Me and my girls

Me and my girls

Friday, July 30, 2010

The Great Sugar Cookie Debate - To be Organic or not to be

Ainsley has been at camp this week and the counsellors had planned a great activity. They had baked some sugar cookies and the kids were going to decorate their cookies and then eat them. I thought this would be great fun as Ainsley loves to bake with me and decorate so for her to be able to do this at camp as well was exciting for her.

Then I overheard a parent speaking with the counsellor about the fact that her child only ate organic food and were the sugar cookies organic. Of course they weren't. They were pre-cut ready to bake cookies. This parent expressed her dismay over this and said her child should not eat the cookie and that in fact perhaps this activity should not happen.

Now, when it comes to parents choices about how they raise their children, I try to be open-minded and basically have the philosophy that if it works for you (as long as it doesn't hurt the child) than all the power to you. This was the first time I had encountered a situation in which a parent was enforcing their own beliefs over my child and what she could and couldn't do.

Initially I was angry that this women, because of her personal belief was going to ruin this fun activity for Ainsley. I was really annoyed that another parent was attempting to dictate what Ainsley could or could not do at camp as well as the other children. Especially since the other parents had been telling their children that they would get to decorate cookies that day. So if they were to cancel this, there would be a lot of disappointed children who wouldn't understand.

I had to go and drop Juliet off at camp so as I passed the office I overheard the counsellor speaking with her supervisor and they decided to compromise by doing the activity at the end of the morning so that the child in question could participate but the mom would arrive in time to tell this poor kid he couldn't eat his cookie.

So I thought this was a good compromise, although I did feel badly for the kid who would have to throw out his creation. So my question for everyone is this and I am interested to have opinions from both sides:

Those parents who are organic, how would you have handled non-organic cookies at camp? For parents who aren't, what would you do if an activity had been cancelled becuase of 1 parents belief?


  1. wow. I agree with you - it seems very unfair for this one Mom to ruin the activity for all the kids. She's definitely in her right to talk to the counselors to find a solution for her child (if she's sooooo against it) but she's gone too far if she wants to impose this on others. I try to feed my DD organic where ever possible so I see her point of view on this. But I think it's unrealistic to think that your child will ONLY ever eat organic food. She needs to pick a different camp if that's all she cares about!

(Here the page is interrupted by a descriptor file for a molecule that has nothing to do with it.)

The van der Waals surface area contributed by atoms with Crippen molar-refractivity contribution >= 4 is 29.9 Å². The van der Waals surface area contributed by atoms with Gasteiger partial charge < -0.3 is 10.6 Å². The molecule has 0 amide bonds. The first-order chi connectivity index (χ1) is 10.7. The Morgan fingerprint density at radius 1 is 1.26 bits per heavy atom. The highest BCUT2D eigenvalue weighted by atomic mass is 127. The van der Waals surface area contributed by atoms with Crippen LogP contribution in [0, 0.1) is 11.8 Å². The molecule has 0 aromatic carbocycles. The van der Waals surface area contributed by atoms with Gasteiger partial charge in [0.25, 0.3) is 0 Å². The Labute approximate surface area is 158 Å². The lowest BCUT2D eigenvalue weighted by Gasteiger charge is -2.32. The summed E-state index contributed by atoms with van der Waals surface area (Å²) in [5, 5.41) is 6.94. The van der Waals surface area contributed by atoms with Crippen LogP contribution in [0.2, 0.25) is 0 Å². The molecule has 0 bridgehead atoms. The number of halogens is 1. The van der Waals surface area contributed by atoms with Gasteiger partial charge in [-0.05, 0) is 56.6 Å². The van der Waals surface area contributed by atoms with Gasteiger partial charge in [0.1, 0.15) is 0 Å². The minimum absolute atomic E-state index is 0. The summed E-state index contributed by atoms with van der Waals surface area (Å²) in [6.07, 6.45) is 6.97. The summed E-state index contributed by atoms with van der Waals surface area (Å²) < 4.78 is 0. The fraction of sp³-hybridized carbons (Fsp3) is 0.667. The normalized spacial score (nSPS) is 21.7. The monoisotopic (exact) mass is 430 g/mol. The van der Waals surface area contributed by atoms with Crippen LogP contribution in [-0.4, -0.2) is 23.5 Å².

2. Thanks Kathryn! I'm not picky about what my kids eat (except they must eat veggies at lunch and dinner :)). The funniest thing about it was that they had freezies the day before and her child probably had one. I'm sure freezies are worse for you than non-organic sugar cookies!

  3. Organic is great, but a single sugar cookie will not hurt. Whats more important making your child happy and bending your personal beliefs for the sake of your child or disappointing your child all for the sake of your beliefs? As for dictating that the activity should be cancelled, well thats rediculous. I am a vegetarian but it does not mean that i can go to a public place and ask that nobody eats meat. If it was that important to me i would have research what my child would be eating at camp first.

  4. I am very picky about what my children eat, but i do want my kids to have some treats - and some fun - some of the time. I normally wouldn't allow them to eat a sugar cookie at home, but if it's part of a fun activity like this ONE cookie isn't going to ruin their health, and I would feel worse about having them miss out.

    I hope she plans on homeschooling.

  5. Like every parent, I believe in doing my very best, to provide the best for my children. There is no doubt that this mother was doing just that.

    As my 18 year old daughter - with idealistic energy - marked her second year of ethical-vegetarian eating, we chatted one day. She spoke of how much better the world could be, if money did not have to exist, if everyone shared everything, if we ate whole, local, organic, non-GE foods, and if all meat came from happy animals. She lamented that she wished we could walk around barefoot and wear only pure hemp and cotton fabrics, if we... well, you get the idea.

    I smiled and the woman in me who longs to get back to basics in all things, found herself cheering her on. She is at an age, at a time in her life, when it is only right for her to hold such ideals.

    And yet, as our conversation (over green tea and homemade ginger cookies made from fair trade sugar and organic ginger, incidentally) wound its way to a close, she came to this conclusion, herself:

    We cannot live in a bubble. We cannot eat only organic foods and walk around only barefoot. Not only do the elements give cause to other needs, but (and this was the salient point) the progress of this world, and the adaptation that our bodies have made, mean that we need to make concessions to eating and wearing things that give a nod to living on the grid, so to speak.

    Yes, she pointed out, it is a very, very good thing to make Herculean efforts towards healthy, responsible choices... but we - and our children - must learn to live and love in THIS world.

    I love being humbled by learning from my children.